Bleaching Mildew

Kendall Holmes

"The wood siding and trim on our house was repainted just before we moved in two years ago -- but already the paint on the north side of the house is spotted and dirty. Is there a simple cure or do we need to repaint?"

Mildew, not dirt, is the probable culprit--and the cure may be as nearby as your laundry room, of all the unlikely places.

Mildew is caused by fungi that feed on nutrients in the paint film as well as any dirt on the surface. All painted surfaces contain plenty of nutrients for mildew to thrive, but only some surfaces have enough of the second ingredient--water--that mildew needs.

Indeed, moisture is the single most important factor in mildew's growth. Thus, mildew most often shows itself in places that stay damp--places such as window sills; the painted surfaces on or near gutters and downspouts; areas shaded by dense shrubbery or trees; and on the north side of buildings.

Mildew looks a lot like common dirt even you look at it up close. But there's a simple way to find out what you're dealing with: If you put a drop of household bleach on the surface, mildew will immediately turn white. Dirt, on the other hand, will still look like dirt.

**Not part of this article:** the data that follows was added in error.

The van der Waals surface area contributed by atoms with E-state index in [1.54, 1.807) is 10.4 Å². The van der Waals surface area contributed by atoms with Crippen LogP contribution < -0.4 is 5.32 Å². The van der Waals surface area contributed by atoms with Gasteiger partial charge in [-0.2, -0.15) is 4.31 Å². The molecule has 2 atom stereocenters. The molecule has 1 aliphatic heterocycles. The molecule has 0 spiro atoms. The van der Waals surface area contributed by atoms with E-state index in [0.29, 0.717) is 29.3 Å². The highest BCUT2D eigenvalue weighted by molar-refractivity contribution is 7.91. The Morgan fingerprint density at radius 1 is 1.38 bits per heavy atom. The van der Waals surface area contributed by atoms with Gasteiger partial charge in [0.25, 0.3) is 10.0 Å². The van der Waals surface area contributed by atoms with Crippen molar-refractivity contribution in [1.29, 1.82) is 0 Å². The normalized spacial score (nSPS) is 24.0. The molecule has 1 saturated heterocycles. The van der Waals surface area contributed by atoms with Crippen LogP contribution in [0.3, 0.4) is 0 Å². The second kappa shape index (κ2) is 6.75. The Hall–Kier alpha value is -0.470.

How do you get rid of mildew? One time-tested remedy is to mix a quart of household bleach with a gallon of water and a cup of detergent. Make sure the detergent doesn't contain ammonia: Bleach and ammonia, when mixed, give off a poisonous gas.

The mildew should disappear quickly when you wash the surface with this solution using a medium soft brush, If you encounter any particularly stubborn spots, give them a second washing, this time doubling the amount of bleach in your mixture. Once the area is mildew-free, rinse it thoroughly with a stream of water from a garden hose. Then let it dry thoroughly.

What if your bleach test reveals that the gunk on your siding is dirt, not mildew? You should wash it the same way I've just described, except that you can cut down on or leave out the bleach.

What's next? If the mildew hasn't eaten too deeply into your paint, or if the paint was simply dirty, the cleaning job may allow you to postpone repainting.

If you decide to repaint, be sure to use coatings that are labeled as "mildew resistant." Assuming you've killed the old mildew underneath, these coatings will resist a new infestation much better than paint without similar protection.

Should you decide to wait another year or two before repainting, you'll have to clean the siding again--even if no mildew is present. Indeed, outside painted surfaces tend to attract a layer of dirt and grime from dust and pollutants in the air. While this grime (unlike mildew) won't destroy a painted surface, it will stop your new layers of paint from adhering properly--causing peeling.


Ken Holmes is an award-winning print and web journalist and editor, as well as a former contractor.

About the Author
By Kendall Holmes, The Old House Web

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